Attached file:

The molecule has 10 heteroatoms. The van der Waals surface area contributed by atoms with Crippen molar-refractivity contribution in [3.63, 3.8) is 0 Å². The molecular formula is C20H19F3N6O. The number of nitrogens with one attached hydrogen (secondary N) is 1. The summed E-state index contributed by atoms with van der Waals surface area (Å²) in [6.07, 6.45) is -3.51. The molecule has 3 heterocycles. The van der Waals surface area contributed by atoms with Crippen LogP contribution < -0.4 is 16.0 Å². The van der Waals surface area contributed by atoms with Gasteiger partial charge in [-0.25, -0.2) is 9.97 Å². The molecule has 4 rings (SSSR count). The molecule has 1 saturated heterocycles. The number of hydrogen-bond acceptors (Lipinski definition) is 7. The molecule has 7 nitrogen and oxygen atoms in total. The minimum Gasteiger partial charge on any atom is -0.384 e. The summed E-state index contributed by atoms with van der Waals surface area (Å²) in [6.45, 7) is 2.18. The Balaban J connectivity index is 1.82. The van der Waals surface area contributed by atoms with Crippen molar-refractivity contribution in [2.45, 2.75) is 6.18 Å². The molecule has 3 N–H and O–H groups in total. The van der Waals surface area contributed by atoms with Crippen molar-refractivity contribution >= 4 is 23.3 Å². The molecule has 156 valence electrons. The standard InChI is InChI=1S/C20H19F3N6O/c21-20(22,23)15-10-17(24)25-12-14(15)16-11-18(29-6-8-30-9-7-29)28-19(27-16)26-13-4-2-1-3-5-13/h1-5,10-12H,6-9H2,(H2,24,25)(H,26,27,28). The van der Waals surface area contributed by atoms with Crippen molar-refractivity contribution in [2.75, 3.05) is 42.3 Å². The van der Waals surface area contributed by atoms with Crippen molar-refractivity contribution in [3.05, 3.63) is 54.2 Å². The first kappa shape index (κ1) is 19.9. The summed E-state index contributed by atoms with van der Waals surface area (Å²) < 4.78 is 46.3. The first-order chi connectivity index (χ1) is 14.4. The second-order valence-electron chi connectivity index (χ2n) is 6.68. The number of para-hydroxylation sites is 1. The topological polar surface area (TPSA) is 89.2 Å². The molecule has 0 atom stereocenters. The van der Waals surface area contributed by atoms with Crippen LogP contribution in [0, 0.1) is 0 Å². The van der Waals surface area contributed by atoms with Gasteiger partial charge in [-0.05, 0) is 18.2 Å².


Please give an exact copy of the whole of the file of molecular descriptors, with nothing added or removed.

The molecule has 10 heteroatoms. The van der Waals surface area contributed by atoms with Crippen molar-refractivity contribution in [3.63, 3.8) is 0 Å². The molecular formula is C20H19F3N6O. The number of nitrogens with one attached hydrogen (secondary N) is 1. The summed E-state index contributed by atoms with van der Waals surface area (Å²) in [6.07, 6.45) is -3.51. The molecule has 3 heterocycles. The van der Waals surface area contributed by atoms with Crippen LogP contribution < -0.4 is 16.0 Å². The van der Waals surface area contributed by atoms with Gasteiger partial charge in [-0.25, -0.2) is 9.97 Å². The molecule has 4 rings (SSSR count). The molecule has 1 saturated heterocycles. The number of hydrogen-bond acceptors (Lipinski definition) is 7. The molecule has 7 nitrogen and oxygen atoms in total. The minimum Gasteiger partial charge on any atom is -0.384 e. The summed E-state index contributed by atoms with van der Waals surface area (Å²) in [6.45, 7) is 2.18. The Balaban J connectivity index is 1.82. The van der Waals surface area contributed by atoms with Crippen molar-refractivity contribution in [2.45, 2.75) is 6.18 Å². The molecule has 3 N–H and O–H groups in total. The van der Waals surface area contributed by atoms with Crippen molar-refractivity contribution >= 4 is 23.3 Å². The molecule has 156 valence electrons. The standard InChI is InChI=1S/C20H19F3N6O/c21-20(22,23)15-10-17(24)25-12-14(15)16-11-18(29-6-8-30-9-7-29)28-19(27-16)26-13-4-2-1-3-5-13/h1-5,10-12H,6-9H2,(H2,24,25)(H,26,27,28). The van der Waals surface area contributed by atoms with Crippen molar-refractivity contribution in [2.75, 3.05) is 42.3 Å². The van der Waals surface area contributed by atoms with Crippen molar-refractivity contribution in [3.05, 3.63) is 54.2 Å². The first kappa shape index (κ1) is 19.9. The summed E-state index contributed by atoms with van der Waals surface area (Å²) < 4.78 is 46.3. The first-order chi connectivity index (χ1) is 14.4. The second-order valence-electron chi connectivity index (χ2n) is 6.68. The number of para-hydroxylation sites is 1. The topological polar surface area (TPSA) is 89.2 Å². The molecule has 0 atom stereocenters. The van der Waals surface area contributed by atoms with Crippen LogP contribution in [0, 0.1) is 0 Å². The van der Waals surface area contributed by atoms with Gasteiger partial charge in [-0.05, 0) is 18.2 Å².